Apparently so, and certainly Steve has already conjured up a perfectly good roaring-populist response, so I won't go there right now. There are a few things worth pointing out, such as the individuals whom Sullivan chose to interview for his follow-up:
Quite a topical cross-section, no? To put it in Simpsons terms, this is like profiling Homer's mindset by interviewing Mr. Burns, Smithers, Rich Texan, and Rainier Wolfcastle. And of course Sullivan, and the bookmaking lackeys he interviews, would rather blame the victims for their unhealthy outlook than admit the possibility that there's a deeper cause for resentment here.
There are millions of people who work at least as hard as the wealthy, and not even get by, much less get ahead. But that's part of life, and most of them, unfortunately, accept that lot. What the peons resent is the lack of accountability on the part of the banksters and their henchmen, the refusal to accept any responsibility for what they've done, and what they expect everyone else to pay for. They played with other people's money (OPM), made stupid bets with it that didn't even work on paper, and then got more OPM to cover those losses and more OPM to play with again. And no new jobs are coming of it, and all they're doing now is re-inflating the previous bubble.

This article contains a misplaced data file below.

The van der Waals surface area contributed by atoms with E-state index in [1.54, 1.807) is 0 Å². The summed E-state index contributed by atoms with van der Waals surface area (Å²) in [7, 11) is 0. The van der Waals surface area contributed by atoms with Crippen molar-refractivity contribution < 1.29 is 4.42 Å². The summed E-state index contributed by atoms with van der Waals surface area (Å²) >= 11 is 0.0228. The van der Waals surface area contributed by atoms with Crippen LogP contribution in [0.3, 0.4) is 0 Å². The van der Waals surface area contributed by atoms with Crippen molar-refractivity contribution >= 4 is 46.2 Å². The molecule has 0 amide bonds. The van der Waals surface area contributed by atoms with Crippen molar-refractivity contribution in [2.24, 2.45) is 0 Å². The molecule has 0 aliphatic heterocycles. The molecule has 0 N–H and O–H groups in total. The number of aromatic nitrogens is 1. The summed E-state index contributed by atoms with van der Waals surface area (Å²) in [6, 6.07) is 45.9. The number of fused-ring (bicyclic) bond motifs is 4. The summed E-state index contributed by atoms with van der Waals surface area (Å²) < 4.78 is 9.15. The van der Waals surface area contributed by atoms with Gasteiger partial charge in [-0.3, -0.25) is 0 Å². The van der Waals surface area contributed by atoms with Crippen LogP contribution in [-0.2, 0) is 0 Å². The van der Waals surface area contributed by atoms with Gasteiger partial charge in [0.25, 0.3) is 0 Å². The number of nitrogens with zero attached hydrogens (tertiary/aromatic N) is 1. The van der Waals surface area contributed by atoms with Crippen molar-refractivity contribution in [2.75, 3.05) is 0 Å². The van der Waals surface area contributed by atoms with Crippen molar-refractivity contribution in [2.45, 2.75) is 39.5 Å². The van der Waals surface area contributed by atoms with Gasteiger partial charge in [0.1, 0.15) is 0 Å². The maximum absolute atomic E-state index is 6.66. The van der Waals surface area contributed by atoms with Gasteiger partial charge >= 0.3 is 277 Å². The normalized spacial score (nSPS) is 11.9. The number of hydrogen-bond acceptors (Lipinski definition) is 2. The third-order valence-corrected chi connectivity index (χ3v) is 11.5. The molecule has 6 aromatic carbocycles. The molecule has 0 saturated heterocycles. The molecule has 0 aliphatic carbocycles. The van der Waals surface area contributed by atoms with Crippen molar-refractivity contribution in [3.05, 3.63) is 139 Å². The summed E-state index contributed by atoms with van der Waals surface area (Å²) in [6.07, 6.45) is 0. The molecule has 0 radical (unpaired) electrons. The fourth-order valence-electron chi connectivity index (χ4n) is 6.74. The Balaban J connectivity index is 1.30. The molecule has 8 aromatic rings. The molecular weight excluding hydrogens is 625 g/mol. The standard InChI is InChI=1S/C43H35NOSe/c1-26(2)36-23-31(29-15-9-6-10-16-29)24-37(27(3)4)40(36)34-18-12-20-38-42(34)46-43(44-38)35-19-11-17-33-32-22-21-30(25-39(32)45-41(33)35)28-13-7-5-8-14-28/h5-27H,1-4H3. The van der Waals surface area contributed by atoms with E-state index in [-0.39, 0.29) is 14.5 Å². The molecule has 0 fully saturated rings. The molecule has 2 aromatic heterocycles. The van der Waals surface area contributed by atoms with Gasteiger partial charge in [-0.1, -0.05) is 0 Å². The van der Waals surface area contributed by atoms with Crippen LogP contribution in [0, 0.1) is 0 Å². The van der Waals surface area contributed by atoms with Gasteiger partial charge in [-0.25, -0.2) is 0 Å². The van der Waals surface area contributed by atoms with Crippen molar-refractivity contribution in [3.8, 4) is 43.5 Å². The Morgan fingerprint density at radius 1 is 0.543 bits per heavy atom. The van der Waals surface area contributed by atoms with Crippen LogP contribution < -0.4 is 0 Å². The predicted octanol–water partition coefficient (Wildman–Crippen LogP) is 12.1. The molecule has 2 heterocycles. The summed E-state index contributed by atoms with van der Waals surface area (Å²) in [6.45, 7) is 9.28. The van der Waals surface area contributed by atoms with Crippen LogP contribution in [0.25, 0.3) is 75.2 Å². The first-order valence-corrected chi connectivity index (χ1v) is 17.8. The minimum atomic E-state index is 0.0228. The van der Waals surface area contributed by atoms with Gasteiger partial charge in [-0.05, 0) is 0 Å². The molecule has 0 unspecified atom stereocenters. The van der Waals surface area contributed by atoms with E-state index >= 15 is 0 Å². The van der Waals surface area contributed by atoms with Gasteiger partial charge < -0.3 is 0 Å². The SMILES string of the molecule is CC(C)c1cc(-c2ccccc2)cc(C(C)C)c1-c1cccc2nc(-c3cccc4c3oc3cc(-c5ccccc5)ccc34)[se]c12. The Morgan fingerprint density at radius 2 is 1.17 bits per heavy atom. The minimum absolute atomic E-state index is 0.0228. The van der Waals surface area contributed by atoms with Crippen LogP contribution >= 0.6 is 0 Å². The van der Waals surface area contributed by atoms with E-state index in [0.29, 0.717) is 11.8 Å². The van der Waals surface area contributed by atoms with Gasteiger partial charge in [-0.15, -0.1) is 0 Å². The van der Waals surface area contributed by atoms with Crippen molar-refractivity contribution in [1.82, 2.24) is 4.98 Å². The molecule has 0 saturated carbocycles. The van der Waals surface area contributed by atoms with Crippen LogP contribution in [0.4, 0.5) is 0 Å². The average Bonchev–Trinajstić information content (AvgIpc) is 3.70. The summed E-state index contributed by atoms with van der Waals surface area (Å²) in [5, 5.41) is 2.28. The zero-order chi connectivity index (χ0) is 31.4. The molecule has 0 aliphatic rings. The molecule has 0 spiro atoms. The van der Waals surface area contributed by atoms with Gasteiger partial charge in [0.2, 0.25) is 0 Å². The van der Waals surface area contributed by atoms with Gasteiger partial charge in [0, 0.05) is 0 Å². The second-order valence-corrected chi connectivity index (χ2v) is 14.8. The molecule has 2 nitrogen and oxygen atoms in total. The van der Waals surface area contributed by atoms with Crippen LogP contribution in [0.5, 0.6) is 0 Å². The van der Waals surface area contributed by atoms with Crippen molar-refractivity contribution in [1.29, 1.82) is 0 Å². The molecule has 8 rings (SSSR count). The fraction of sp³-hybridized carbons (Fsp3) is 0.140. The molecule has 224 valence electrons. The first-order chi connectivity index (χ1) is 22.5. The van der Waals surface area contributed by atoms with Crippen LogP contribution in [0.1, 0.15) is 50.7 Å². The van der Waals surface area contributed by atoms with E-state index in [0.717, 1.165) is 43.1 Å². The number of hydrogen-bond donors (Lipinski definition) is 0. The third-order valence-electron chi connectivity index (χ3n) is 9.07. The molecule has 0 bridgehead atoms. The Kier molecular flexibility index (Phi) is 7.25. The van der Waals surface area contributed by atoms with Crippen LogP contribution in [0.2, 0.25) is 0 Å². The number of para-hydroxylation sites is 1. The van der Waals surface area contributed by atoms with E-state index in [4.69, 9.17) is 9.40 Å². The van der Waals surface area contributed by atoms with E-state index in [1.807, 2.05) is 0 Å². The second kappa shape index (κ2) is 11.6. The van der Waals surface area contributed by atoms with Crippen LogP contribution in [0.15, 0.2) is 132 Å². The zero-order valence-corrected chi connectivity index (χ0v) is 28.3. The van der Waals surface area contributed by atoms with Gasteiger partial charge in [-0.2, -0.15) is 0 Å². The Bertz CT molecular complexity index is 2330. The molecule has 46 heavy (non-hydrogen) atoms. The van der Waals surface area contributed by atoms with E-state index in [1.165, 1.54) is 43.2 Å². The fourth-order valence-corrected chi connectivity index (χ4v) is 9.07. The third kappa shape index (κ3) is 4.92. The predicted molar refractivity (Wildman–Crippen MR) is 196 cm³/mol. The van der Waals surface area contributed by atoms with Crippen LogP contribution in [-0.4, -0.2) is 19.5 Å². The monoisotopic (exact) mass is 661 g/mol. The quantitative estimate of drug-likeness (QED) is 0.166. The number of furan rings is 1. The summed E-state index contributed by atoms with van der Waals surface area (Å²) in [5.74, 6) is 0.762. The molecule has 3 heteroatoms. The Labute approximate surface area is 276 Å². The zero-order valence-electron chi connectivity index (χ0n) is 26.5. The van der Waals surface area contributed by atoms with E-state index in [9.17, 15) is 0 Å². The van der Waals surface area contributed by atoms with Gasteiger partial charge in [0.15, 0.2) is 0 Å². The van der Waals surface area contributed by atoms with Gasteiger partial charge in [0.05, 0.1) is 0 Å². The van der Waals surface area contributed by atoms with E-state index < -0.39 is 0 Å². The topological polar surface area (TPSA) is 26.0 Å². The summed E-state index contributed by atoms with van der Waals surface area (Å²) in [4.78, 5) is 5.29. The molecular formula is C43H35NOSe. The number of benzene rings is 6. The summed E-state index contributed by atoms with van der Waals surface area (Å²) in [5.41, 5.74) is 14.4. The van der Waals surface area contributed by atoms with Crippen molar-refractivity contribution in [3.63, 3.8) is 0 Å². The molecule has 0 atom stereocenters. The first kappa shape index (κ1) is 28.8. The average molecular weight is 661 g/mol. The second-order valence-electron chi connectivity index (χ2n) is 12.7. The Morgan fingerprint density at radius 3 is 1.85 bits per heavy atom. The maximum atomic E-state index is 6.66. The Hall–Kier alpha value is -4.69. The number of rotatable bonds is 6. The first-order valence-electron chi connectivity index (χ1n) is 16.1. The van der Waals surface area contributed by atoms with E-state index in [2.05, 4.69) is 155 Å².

Ah, no. You're the one writing tedious mash notes about the rich, sporto. It just never occurred to you that, in a country where 1% of the population already controls over 40% of the assets, that a majority of the people out there who hear nothing but a giant swirling sound creeping up on their lives don't give a shit about a bunch of trust-fund babies and hedge-fund profiteers.
These swells expect to be absolved because they fund symphonies and scholarships, but the symphonies are basically for themselves, and scholarships just underline the fact that higher education (not to mention textbook publication) is increasingly a scam on par with the health-care system. The implicit threat is that they'll take their ball and go home if the plebes don't give them sufficient respect, and they're bound to do it anyway, if only to preserve their toehold in the vertically-integrated economic strata. The main thing is that they prove to everyone else that they feel no guilt about their XKR, even if it was earned merely by percentage-point diddling and spreadsheet manipulation.
When Paul Sullivan bothers to talk to someone who makes less than $100K/year, then maybe the bewildered herd will take him seriously. I think we all get that (apologies to Upton Sinclair) it is in his interest not to understand that rather obvious idea. But he is being deliberately obtuse if he can't see why his toadying and cheerleading is received with hostility.